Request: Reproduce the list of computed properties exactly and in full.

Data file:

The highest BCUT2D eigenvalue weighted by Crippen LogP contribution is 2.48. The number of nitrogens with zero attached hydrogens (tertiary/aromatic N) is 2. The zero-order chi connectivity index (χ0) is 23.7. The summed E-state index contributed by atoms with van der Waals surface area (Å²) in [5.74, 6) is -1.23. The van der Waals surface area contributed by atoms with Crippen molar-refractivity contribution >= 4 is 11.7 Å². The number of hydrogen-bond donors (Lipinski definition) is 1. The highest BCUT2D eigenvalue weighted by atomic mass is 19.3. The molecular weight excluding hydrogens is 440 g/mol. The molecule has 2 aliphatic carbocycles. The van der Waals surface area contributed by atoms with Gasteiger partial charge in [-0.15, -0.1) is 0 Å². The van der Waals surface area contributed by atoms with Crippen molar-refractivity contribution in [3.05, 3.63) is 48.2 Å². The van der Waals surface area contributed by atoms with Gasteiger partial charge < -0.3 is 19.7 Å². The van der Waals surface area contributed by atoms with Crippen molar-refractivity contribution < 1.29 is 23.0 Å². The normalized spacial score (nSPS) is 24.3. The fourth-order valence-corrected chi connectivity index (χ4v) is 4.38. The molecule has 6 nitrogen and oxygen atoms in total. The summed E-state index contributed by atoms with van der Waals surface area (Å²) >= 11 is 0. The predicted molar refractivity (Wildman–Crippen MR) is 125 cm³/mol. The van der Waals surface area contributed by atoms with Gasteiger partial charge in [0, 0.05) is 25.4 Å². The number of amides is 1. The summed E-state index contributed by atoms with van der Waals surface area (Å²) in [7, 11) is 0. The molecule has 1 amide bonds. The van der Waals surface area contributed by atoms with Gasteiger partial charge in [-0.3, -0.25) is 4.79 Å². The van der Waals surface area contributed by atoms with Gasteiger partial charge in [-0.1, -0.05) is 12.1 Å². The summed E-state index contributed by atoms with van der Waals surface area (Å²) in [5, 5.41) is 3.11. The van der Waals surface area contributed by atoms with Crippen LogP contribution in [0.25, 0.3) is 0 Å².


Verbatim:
The highest BCUT2D eigenvalue weighted by Crippen LogP contribution is 2.48. The number of nitrogens with zero attached hydrogens (tertiary/aromatic N) is 2. The zero-order chi connectivity index (χ0) is 23.7. The summed E-state index contributed by atoms with van der Waals surface area (Å²) in [5.74, 6) is -1.23. The van der Waals surface area contributed by atoms with Crippen molar-refractivity contribution >= 4 is 11.7 Å². The number of hydrogen-bond donors (Lipinski definition) is 1. The highest BCUT2D eigenvalue weighted by atomic mass is 19.3. The molecular weight excluding hydrogens is 440 g/mol. The molecule has 2 aliphatic carbocycles. The van der Waals surface area contributed by atoms with Gasteiger partial charge in [-0.15, -0.1) is 0 Å². The van der Waals surface area contributed by atoms with Crippen molar-refractivity contribution in [3.05, 3.63) is 48.2 Å². The van der Waals surface area contributed by atoms with Gasteiger partial charge < -0.3 is 19.7 Å². The van der Waals surface area contributed by atoms with Crippen molar-refractivity contribution < 1.29 is 23.0 Å². The normalized spacial score (nSPS) is 24.3. The fourth-order valence-corrected chi connectivity index (χ4v) is 4.38. The molecule has 6 nitrogen and oxygen atoms in total. The summed E-state index contributed by atoms with van der Waals surface area (Å²) >= 11 is 0. The predicted molar refractivity (Wildman–Crippen MR) is 125 cm³/mol. The van der Waals surface area contributed by atoms with Gasteiger partial charge in [0, 0.05) is 25.4 Å². The number of amides is 1. The summed E-state index contributed by atoms with van der Waals surface area (Å²) in [7, 11) is 0. The molecule has 1 amide bonds. The van der Waals surface area contributed by atoms with Gasteiger partial charge in [-0.3, -0.25) is 4.79 Å². The van der Waals surface area contributed by atoms with Gasteiger partial charge in [-0.1, -0.05) is 12.1 Å². The summed E-state index contributed by atoms with van der Waals surface area (Å²) in [5, 5.41) is 3.11. The van der Waals surface area contributed by atoms with Crippen LogP contribution in [0.25, 0.3) is 0 Å².